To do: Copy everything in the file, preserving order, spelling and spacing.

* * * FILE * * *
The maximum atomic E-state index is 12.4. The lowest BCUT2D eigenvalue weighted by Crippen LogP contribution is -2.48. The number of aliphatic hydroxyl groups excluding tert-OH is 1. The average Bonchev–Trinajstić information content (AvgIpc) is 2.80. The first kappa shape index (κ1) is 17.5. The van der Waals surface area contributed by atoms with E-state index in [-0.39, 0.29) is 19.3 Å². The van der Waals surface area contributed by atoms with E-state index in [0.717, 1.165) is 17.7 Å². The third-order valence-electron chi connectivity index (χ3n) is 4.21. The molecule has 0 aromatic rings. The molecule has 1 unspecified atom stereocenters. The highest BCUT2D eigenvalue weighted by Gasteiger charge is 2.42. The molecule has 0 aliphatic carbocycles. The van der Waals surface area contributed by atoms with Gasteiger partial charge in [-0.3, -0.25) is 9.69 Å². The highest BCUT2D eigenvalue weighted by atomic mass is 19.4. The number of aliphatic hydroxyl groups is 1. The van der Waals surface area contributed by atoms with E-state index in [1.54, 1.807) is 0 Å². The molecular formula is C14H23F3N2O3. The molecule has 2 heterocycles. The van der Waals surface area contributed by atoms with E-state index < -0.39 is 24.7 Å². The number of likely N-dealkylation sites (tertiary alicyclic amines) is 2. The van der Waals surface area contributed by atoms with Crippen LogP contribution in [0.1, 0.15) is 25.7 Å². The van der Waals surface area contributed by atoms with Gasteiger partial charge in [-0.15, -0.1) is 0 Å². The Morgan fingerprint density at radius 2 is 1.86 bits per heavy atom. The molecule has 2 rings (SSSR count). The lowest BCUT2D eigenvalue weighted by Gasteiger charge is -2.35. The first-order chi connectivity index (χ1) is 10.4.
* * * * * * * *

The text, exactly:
The maximum atomic E-state index is 12.4. The lowest BCUT2D eigenvalue weighted by Crippen LogP contribution is -2.48. The number of aliphatic hydroxyl groups excluding tert-OH is 1. The average Bonchev–Trinajstić information content (AvgIpc) is 2.80. The first kappa shape index (κ1) is 17.5. The van der Waals surface area contributed by atoms with E-state index in [-0.39, 0.29) is 19.3 Å². The van der Waals surface area contributed by atoms with E-state index in [0.717, 1.165) is 17.7 Å². The third-order valence-electron chi connectivity index (χ3n) is 4.21. The molecule has 0 aromatic rings. The molecule has 1 unspecified atom stereocenters. The highest BCUT2D eigenvalue weighted by Gasteiger charge is 2.42. The molecule has 0 aliphatic carbocycles. The van der Waals surface area contributed by atoms with Gasteiger partial charge in [-0.3, -0.25) is 9.69 Å². The highest BCUT2D eigenvalue weighted by atomic mass is 19.4. The number of aliphatic hydroxyl groups is 1. The van der Waals surface area contributed by atoms with E-state index in [1.54, 1.807) is 0 Å². The molecular formula is C14H23F3N2O3. The molecule has 2 heterocycles. The van der Waals surface area contributed by atoms with E-state index < -0.39 is 24.7 Å². The number of likely N-dealkylation sites (tertiary alicyclic amines) is 2. The van der Waals surface area contributed by atoms with Crippen LogP contribution in [0.1, 0.15) is 25.7 Å². The van der Waals surface area contributed by atoms with Gasteiger partial charge in [-0.15, -0.1) is 0 Å². The Morgan fingerprint density at radius 2 is 1.86 bits per heavy atom. The molecule has 2 rings (SSSR count). The lowest BCUT2D eigenvalue weighted by Gasteiger charge is -2.35. The first-order chi connectivity index (χ1) is 10.4.